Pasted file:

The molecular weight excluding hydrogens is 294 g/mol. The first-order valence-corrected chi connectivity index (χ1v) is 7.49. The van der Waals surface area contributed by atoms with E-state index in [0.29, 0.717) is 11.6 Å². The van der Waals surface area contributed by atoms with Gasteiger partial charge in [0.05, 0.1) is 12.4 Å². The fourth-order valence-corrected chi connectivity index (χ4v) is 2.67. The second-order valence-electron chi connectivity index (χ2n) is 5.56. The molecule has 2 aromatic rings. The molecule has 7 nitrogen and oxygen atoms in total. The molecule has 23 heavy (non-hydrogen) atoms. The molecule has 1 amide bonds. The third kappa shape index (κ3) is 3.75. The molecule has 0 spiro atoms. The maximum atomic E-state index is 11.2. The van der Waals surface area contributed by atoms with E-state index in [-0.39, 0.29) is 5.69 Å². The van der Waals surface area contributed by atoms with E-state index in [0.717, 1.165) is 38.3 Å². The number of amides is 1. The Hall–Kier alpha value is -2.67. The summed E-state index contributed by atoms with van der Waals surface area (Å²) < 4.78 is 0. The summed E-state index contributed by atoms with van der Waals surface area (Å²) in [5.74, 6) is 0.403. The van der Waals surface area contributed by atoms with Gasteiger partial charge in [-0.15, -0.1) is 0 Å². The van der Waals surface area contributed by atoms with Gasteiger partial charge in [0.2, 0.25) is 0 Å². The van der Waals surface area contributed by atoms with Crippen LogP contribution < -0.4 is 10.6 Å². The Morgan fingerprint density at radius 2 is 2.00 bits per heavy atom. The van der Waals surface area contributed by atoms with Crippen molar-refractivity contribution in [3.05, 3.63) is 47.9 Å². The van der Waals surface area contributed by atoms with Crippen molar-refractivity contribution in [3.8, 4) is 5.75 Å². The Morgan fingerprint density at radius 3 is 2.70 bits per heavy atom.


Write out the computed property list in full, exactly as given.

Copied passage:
The molecular weight excluding hydrogens is 294 g/mol. The first-order valence-corrected chi connectivity index (χ1v) is 7.49. The van der Waals surface area contributed by atoms with E-state index in [0.29, 0.717) is 11.6 Å². The van der Waals surface area contributed by atoms with Gasteiger partial charge in [0.05, 0.1) is 12.4 Å². The fourth-order valence-corrected chi connectivity index (χ4v) is 2.67. The second-order valence-electron chi connectivity index (χ2n) is 5.56. The molecule has 2 aromatic rings. The molecule has 7 nitrogen and oxygen atoms in total. The molecule has 23 heavy (non-hydrogen) atoms. The molecule has 1 amide bonds. The third kappa shape index (κ3) is 3.75. The molecule has 0 spiro atoms. The maximum atomic E-state index is 11.2. The van der Waals surface area contributed by atoms with E-state index in [-0.39, 0.29) is 5.69 Å². The van der Waals surface area contributed by atoms with E-state index in [0.717, 1.165) is 38.3 Å². The number of amides is 1. The Hall–Kier alpha value is -2.67. The summed E-state index contributed by atoms with van der Waals surface area (Å²) < 4.78 is 0. The summed E-state index contributed by atoms with van der Waals surface area (Å²) in [5.74, 6) is 0.403. The van der Waals surface area contributed by atoms with Gasteiger partial charge in [-0.15, -0.1) is 0 Å². The van der Waals surface area contributed by atoms with Gasteiger partial charge in [0.2, 0.25) is 0 Å². The van der Waals surface area contributed by atoms with Crippen LogP contribution < -0.4 is 10.6 Å². The Morgan fingerprint density at radius 2 is 2.00 bits per heavy atom. The van der Waals surface area contributed by atoms with Crippen molar-refractivity contribution in [3.05, 3.63) is 47.9 Å². The van der Waals surface area contributed by atoms with Crippen molar-refractivity contribution in [3.8, 4) is 5.75 Å². The Morgan fingerprint density at radius 3 is 2.70 bits per heavy atom.